And I think prospects are really open to conversation. They have time in the end to have conversation. The plan is to have the right conversation and the right expectation, okay? And now is the time to go and create the demand rather than trying to find the needle in the haystack that will be that opportunity to close your deal for $150,000 in one month's sales cycle, which won't happen. So it's about being realistic. It's about resetting. It's about going and selling rather than going and collecting orders, particularly for the enterprise space. So that's my two cents on it.

Andy: I don't even think it's just the enterprise business. I'm seeing... I've seen that quite a bit in the mid-market as well, is that people do outreach to me and they just expect me to sign a contract without them even selling to me, really.

AM: I know.

Andy: There's a lot of really shitty sales people out there.

AM: People book you for a demo. People will call you... I had guys calling me asking, "Can we get a demo?" "I don't... My business plan is evolving, I don't even know what you're doing, I don't even know what benefits you can have for my top line, bottom line, you don't explain anything, you don't even understand my business. I've got competitors calling me." They must be desperate. They want to do pipeline generation for me. That's nice of them.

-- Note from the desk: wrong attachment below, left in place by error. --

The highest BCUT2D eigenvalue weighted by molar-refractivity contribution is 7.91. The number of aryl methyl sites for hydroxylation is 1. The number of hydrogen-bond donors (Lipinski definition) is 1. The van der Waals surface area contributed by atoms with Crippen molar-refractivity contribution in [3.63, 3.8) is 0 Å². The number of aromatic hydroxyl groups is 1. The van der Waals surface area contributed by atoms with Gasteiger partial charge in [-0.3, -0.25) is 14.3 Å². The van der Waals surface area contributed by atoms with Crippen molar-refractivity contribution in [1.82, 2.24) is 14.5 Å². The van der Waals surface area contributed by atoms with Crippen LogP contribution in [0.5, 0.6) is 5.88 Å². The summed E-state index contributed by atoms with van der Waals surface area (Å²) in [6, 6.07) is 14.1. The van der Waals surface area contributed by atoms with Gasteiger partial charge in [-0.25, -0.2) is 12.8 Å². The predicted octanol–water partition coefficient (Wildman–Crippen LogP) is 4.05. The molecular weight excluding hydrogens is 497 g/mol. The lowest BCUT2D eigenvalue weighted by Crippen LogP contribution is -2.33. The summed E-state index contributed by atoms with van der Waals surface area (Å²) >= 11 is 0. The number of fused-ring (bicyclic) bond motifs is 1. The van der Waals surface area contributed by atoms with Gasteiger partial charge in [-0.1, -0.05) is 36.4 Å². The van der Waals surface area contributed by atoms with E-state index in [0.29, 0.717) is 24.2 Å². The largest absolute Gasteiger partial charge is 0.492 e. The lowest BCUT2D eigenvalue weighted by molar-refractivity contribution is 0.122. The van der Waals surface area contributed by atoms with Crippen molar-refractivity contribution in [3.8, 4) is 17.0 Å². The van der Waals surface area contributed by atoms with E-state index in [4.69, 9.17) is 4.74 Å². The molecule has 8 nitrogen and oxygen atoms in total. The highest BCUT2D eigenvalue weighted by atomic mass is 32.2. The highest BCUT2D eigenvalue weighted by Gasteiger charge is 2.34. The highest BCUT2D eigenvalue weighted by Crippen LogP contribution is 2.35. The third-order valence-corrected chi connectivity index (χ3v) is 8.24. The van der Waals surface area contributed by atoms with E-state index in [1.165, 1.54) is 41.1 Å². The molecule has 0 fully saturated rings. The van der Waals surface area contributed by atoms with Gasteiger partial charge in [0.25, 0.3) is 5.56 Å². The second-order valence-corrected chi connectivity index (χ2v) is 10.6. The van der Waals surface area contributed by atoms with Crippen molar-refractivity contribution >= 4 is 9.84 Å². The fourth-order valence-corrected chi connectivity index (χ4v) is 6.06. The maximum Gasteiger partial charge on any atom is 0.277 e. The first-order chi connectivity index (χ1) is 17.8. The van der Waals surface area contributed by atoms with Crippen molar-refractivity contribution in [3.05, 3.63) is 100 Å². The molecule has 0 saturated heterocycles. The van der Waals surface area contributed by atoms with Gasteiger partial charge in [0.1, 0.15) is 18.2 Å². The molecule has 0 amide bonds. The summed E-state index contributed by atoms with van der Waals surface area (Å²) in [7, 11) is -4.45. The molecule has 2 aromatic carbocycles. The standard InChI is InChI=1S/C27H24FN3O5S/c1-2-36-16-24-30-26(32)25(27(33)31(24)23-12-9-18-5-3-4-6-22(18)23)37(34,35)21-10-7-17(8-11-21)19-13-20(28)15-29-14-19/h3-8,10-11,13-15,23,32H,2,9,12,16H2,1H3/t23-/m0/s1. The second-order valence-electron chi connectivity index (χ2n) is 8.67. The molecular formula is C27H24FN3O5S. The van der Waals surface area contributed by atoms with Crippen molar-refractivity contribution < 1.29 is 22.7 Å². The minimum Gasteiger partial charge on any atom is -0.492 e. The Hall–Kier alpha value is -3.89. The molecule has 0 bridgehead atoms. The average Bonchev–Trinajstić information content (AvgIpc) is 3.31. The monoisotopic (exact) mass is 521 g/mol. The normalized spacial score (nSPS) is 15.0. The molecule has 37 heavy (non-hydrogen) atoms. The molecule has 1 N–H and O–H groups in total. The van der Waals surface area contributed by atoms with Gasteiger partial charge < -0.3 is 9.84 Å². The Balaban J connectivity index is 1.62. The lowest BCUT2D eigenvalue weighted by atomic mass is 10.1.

Nice of them. I'm like, "Guys, come on, it's time to target, it's time to be smart, and the smarter will survive in the... " The other will be like dinosaurs, they will be extinguished.

Andy: I had to laugh over something you just said there about competitors doing outreach to you. I got targeted by one of our core competitors from the UK, you'll know who I'm talking about, but I'm not going to name any names.

But one of their sales reps reached out to me late last week saying, would I be available for a catch-up call, and also he'd like to offer me a free trial of their products.

AM: That's kind.

Andy: So, in order to start recognising the leads that are visiting our website. So like, you know, "Thanks."

AM: Very kind of him.

Andy: I got back to him. He said he's gonna organise a demo call for me at some stage this week. So I'm interested in seeing the demo, for sure.

AM: I've got people chasing me on free stuff. I'm like, "Stop it, it's free, if I wanted, I would respond to you, stop it." It just doesn't make sense to me because you suggest something that is free, but it will take me operational time, that I can't afford right now. I want my operational team to be with my clients, not trying to set up new things or whatever.

And particularly when there is no business case. It's a training tool. "Okay, great. Well, tell me about what you've done with other companies like me, tell me about what you think you should do? Or do you know how many people are recruiting? Do you know that we may be having some large program coming in or we're gonna expand a few? So we will need to train more people. Do you ask me any question to try to understand where I am at, and then try to tell me based on where you are, 'This is what I think we could bring you?' No. So if you're not gonna do that, you're not gonna interest me."